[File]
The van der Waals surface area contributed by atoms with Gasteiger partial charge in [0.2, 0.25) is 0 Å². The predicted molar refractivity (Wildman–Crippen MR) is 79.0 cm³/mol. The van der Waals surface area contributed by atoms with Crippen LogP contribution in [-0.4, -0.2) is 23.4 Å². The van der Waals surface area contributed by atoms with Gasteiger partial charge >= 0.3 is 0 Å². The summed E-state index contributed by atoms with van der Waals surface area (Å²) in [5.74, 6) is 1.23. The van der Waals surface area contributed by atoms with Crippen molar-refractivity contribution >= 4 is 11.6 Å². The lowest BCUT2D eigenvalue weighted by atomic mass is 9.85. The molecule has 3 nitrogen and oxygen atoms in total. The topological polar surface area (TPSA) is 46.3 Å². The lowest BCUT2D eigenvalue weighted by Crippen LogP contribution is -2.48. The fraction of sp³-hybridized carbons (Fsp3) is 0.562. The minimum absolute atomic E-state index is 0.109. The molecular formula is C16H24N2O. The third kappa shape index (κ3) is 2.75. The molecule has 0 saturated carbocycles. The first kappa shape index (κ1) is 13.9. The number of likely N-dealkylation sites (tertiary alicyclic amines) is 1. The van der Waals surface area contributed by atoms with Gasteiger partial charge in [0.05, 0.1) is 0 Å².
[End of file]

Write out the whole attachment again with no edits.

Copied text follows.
The van der Waals surface area contributed by atoms with Gasteiger partial charge in [0.2, 0.25) is 0 Å². The predicted molar refractivity (Wildman–Crippen MR) is 79.0 cm³/mol. The van der Waals surface area contributed by atoms with Crippen LogP contribution in [-0.4, -0.2) is 23.4 Å². The van der Waals surface area contributed by atoms with Gasteiger partial charge >= 0.3 is 0 Å². The summed E-state index contributed by atoms with van der Waals surface area (Å²) in [5.74, 6) is 1.23. The van der Waals surface area contributed by atoms with Crippen molar-refractivity contribution >= 4 is 11.6 Å². The lowest BCUT2D eigenvalue weighted by atomic mass is 9.85. The molecule has 3 nitrogen and oxygen atoms in total. The topological polar surface area (TPSA) is 46.3 Å². The lowest BCUT2D eigenvalue weighted by Crippen LogP contribution is -2.48. The fraction of sp³-hybridized carbons (Fsp3) is 0.562. The minimum absolute atomic E-state index is 0.109. The molecular formula is C16H24N2O. The third kappa shape index (κ3) is 2.75. The molecule has 0 saturated carbocycles. The first kappa shape index (κ1) is 13.9. The number of likely N-dealkylation sites (tertiary alicyclic amines) is 1. The van der Waals surface area contributed by atoms with Gasteiger partial charge in [0.05, 0.1) is 0 Å².